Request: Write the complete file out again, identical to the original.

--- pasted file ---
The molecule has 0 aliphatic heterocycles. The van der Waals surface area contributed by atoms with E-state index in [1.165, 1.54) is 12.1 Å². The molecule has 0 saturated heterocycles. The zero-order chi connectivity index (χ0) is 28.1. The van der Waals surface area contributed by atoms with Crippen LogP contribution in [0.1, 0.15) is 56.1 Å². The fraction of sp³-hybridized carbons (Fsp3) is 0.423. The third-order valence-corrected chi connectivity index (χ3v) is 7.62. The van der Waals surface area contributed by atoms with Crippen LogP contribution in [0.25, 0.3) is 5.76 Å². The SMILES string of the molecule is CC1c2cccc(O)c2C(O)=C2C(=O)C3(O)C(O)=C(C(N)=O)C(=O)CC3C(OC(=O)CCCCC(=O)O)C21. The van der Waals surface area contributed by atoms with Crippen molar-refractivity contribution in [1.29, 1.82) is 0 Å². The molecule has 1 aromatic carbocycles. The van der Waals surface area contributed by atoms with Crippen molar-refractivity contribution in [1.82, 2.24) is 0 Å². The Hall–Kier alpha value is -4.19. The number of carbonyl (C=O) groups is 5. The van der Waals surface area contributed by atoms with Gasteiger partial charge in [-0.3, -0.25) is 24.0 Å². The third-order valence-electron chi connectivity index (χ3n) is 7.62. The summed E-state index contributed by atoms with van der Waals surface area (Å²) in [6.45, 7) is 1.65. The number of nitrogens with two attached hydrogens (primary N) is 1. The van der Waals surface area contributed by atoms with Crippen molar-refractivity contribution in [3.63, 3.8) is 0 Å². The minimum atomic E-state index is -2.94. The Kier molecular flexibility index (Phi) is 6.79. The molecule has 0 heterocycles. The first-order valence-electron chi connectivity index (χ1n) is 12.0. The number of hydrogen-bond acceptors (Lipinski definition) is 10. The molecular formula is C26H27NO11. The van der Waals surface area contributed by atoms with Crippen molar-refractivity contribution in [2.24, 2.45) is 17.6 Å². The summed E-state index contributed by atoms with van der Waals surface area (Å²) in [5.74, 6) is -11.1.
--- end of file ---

The molecule has 0 aliphatic heterocycles. The van der Waals surface area contributed by atoms with E-state index in [1.165, 1.54) is 12.1 Å². The molecule has 0 saturated heterocycles. The zero-order chi connectivity index (χ0) is 28.1. The van der Waals surface area contributed by atoms with Crippen LogP contribution in [0.1, 0.15) is 56.1 Å². The fraction of sp³-hybridized carbons (Fsp3) is 0.423. The third-order valence-corrected chi connectivity index (χ3v) is 7.62. The van der Waals surface area contributed by atoms with Crippen LogP contribution in [0.25, 0.3) is 5.76 Å². The SMILES string of the molecule is CC1c2cccc(O)c2C(O)=C2C(=O)C3(O)C(O)=C(C(N)=O)C(=O)CC3C(OC(=O)CCCCC(=O)O)C21. The van der Waals surface area contributed by atoms with Crippen molar-refractivity contribution in [1.29, 1.82) is 0 Å². The molecule has 1 aromatic carbocycles. The van der Waals surface area contributed by atoms with Crippen molar-refractivity contribution in [1.82, 2.24) is 0 Å². The Hall–Kier alpha value is -4.19. The number of carbonyl (C=O) groups is 5. The van der Waals surface area contributed by atoms with Gasteiger partial charge in [-0.3, -0.25) is 24.0 Å². The third-order valence-electron chi connectivity index (χ3n) is 7.62. The summed E-state index contributed by atoms with van der Waals surface area (Å²) in [6.45, 7) is 1.65. The number of nitrogens with two attached hydrogens (primary N) is 1. The van der Waals surface area contributed by atoms with Crippen molar-refractivity contribution in [3.63, 3.8) is 0 Å². The minimum atomic E-state index is -2.94. The Kier molecular flexibility index (Phi) is 6.79. The molecule has 0 heterocycles. The first-order valence-electron chi connectivity index (χ1n) is 12.0. The number of hydrogen-bond acceptors (Lipinski definition) is 10. The molecular formula is C26H27NO11. The van der Waals surface area contributed by atoms with Crippen molar-refractivity contribution in [2.24, 2.45) is 17.6 Å². The summed E-state index contributed by atoms with van der Waals surface area (Å²) in [5.74, 6) is -11.1.